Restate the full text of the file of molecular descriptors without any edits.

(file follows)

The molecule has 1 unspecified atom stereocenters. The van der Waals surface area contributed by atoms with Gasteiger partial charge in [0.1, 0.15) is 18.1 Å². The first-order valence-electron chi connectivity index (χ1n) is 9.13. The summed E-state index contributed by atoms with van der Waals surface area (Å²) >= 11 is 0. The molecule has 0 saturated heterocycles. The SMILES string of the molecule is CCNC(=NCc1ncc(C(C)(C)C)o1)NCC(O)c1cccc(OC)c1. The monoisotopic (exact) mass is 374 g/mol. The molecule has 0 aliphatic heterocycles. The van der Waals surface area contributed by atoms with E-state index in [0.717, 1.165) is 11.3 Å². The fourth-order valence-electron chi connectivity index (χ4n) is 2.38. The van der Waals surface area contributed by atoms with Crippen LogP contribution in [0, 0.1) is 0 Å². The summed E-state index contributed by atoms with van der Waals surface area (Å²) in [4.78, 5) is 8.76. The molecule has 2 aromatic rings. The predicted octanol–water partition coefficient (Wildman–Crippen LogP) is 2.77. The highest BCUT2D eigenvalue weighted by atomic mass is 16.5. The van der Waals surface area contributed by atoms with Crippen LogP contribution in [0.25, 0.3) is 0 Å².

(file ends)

The molecule has 1 unspecified atom stereocenters. The van der Waals surface area contributed by atoms with Gasteiger partial charge in [0.1, 0.15) is 18.1 Å². The first-order valence-electron chi connectivity index (χ1n) is 9.13. The summed E-state index contributed by atoms with van der Waals surface area (Å²) >= 11 is 0. The molecule has 0 saturated heterocycles. The SMILES string of the molecule is CCNC(=NCc1ncc(C(C)(C)C)o1)NCC(O)c1cccc(OC)c1. The monoisotopic (exact) mass is 374 g/mol. The molecule has 0 aliphatic heterocycles. The van der Waals surface area contributed by atoms with E-state index in [0.717, 1.165) is 11.3 Å². The fourth-order valence-electron chi connectivity index (χ4n) is 2.38. The van der Waals surface area contributed by atoms with Crippen LogP contribution in [0, 0.1) is 0 Å². The summed E-state index contributed by atoms with van der Waals surface area (Å²) in [4.78, 5) is 8.76. The molecule has 2 aromatic rings. The predicted octanol–water partition coefficient (Wildman–Crippen LogP) is 2.77. The highest BCUT2D eigenvalue weighted by atomic mass is 16.5. The van der Waals surface area contributed by atoms with Crippen LogP contribution in [0.25, 0.3) is 0 Å².